The MR, on the other hand, combines both VR and AR technologies and merges real and virtual worlds, where physical and digital objects interact in real-time to provide enhanced 3D information to the users [3,4]. This enables the users to visualize the immersive virtual world and the real world and interact with those objects. A study by Richter, et al. in 2022 discussed the challenges of video materials in education,  

especially during the Covid-19 pandemic, and proposed VR simulations for immersive experiences for  

teachers and students (Richter, et al., 2022). Additionally, the authors argued that VR makes it easy to generate materials from a first-person perspective as opposed to a third-person perspective. However, a systematic literature review [5] discussed the most frequent adverse events after a VR exposition could be disorientation and nausea. Therefore, this study focuses on developing AR/VR/MR simulation tools to limit extended exposure in the virtual environment. These simulated endeavors aim to generate simulated trainers, limiting the simulation use time to 20 minutes or less; or activities to develop muscle memory for students in STEM fields and create potential AR applications for workers frequently exposed to hazardous materials.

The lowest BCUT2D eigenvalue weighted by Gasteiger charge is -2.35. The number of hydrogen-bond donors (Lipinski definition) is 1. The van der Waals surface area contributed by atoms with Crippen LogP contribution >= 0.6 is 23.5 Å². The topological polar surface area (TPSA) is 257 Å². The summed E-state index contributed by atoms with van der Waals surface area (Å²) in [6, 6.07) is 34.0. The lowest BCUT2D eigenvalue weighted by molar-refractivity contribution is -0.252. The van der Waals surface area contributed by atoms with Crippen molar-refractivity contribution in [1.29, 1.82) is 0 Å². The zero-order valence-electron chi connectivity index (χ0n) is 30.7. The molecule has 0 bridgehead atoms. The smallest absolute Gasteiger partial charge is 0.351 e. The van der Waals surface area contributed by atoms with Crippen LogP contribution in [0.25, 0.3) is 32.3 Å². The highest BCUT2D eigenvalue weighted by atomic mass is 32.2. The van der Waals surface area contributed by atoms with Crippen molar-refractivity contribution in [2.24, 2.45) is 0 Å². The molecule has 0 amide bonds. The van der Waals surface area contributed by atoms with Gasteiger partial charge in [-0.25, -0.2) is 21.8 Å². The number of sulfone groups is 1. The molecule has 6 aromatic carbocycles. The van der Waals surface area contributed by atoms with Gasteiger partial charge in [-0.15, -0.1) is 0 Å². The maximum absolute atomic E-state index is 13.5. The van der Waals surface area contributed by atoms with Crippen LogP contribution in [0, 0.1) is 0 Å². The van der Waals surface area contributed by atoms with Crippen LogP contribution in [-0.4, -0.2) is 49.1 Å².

This study discusses six case studies with custom-developed AR, VR, and MR tools to improve spatial cognition, student engagement, and employee safety and provide services to the COVID-19-impacted communities as part of relief efforts. This study aims to broaden the emerging technologies and generate discussion on the potential positive outcomes that these novel technologies may offer to STEM fields. The researchers discuss six case studies supporting the conversation with the discovered outcomes from each AR, VR, or MR-related activity. The researchers use IBM’s Statistical Package for Social Sciences (SPSS) statistical analysis tool to conduct comparative analyses using t-Tests for dependent and independent groups, multivariate analyses, and Tukey’s post-hoc tests [6]. 

Methods and Results 

Case Study 1